Spider-Man: Across the Spider-Verse sets an unreachable bar for sequels


Content warning: This story contains spoilers for Spider-Man: Across the Spider-Verse (2023)

Spider-Man: Across the Spider-Verse made its theatrical debut on June 2. A few friends and I went to see it, and we left the theatre nearly incapacitated. Everything about this movie was so good it was sickening, and I’m still not completely recovered from watching this absolute beast of a film. 

One of the most immediately noticeable changes from the first film are the character designs. While characters like Miles Morales, Miguel O’Hara or Peni Parker are still completely recognizable, they look infinitely better. 

Peni Parker was one of my favorite characters of the first film, but she was also one of my biggest complaints. I felt the way she was 3D despite being a more anime-esque character was weird, but she looks trillions of times better in this film. She only appears for a few brief scenes, but her design is much closer to how she was depicted in her respective comics. 

We also have characters such as my beloved Hobie Brown, A.K.A. Spider-Punk, whose style is completely different from anyone else in the film. It makes all the spiders feel much more separate in a way that makes a lot of sense. I really loved how creative the artists got with some designs. 

The spiders are obviously the stars of this show, but it would be remiss of me to discuss this film without talking about the other aspects that make it so awe-striking. Probably the most astonishing part of this movie is the artists’ overall use of colors to convey emotions. One of the best examples of this is the scene between Gwen Stacy and her father.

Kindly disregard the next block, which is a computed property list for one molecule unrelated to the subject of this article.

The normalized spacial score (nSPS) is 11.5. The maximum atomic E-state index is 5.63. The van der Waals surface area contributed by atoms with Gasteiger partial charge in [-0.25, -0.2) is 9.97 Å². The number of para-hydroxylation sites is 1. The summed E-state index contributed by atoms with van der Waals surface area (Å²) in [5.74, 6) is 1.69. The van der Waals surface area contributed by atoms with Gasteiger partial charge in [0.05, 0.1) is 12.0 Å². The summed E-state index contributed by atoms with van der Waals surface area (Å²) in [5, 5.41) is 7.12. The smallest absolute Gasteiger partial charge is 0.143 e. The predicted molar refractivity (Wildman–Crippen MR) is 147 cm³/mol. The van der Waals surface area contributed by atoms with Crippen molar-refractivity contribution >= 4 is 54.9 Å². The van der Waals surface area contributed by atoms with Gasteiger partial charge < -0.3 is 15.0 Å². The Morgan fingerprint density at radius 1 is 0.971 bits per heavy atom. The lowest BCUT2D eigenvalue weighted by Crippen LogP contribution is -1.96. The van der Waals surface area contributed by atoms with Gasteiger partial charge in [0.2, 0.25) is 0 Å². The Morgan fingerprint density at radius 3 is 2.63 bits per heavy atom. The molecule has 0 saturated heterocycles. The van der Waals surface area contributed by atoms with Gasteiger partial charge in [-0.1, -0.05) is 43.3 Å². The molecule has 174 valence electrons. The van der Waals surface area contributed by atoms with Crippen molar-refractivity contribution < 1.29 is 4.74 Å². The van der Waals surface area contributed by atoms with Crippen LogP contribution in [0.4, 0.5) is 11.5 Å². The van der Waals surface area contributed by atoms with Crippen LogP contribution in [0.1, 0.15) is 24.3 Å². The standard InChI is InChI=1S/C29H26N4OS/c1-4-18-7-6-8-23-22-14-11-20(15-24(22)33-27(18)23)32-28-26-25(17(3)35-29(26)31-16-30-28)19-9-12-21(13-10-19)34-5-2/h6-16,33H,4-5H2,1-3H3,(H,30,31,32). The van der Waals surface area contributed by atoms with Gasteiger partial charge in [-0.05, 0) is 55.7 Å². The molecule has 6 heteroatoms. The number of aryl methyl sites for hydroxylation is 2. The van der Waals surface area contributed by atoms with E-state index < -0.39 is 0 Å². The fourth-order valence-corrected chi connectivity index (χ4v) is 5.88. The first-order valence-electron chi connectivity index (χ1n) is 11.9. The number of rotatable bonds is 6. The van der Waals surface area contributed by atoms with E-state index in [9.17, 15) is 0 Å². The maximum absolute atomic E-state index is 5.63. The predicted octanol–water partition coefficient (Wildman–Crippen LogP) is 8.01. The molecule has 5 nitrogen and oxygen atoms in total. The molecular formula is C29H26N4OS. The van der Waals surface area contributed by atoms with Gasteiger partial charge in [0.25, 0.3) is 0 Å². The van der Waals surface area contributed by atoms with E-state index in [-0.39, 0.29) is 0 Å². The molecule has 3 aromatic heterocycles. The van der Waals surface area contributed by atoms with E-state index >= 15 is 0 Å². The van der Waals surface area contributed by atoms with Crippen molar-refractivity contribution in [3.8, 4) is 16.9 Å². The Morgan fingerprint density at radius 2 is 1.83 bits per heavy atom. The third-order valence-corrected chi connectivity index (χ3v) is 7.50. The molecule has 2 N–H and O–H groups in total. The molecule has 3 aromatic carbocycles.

The two characters are arguing as Stacy reveals herself to her cop father who hates Spider-Woman. During the entire sequence, bright watercolors are shooting all over the scene. It flawlessly shows the emotions both Stacy and her father are feeling in the moment. In general it was just super pretty.

My favorite part of this entire movie–and of the franchise so far–is the villain of the film. The Spot didn’t entirely stand out to me before I saw the movie, but the second he appeared on screen, it was love at first sight. His seemingly benign motives for being a villain, terrifying but misused powers, eventual sinister turn and generally pathetic vibe drove me crazy. I’m now a proud The Spot lover and sport a deeply adored action figure of him. 

I would kill to do in-depth character studies of every single face that appears in this movie, but I’m unfortunately unable to do so. I instead heavily encourage all that are able to go see this life-altering film in theatres. And if you’re unable, I beg that you stream it once it’s available.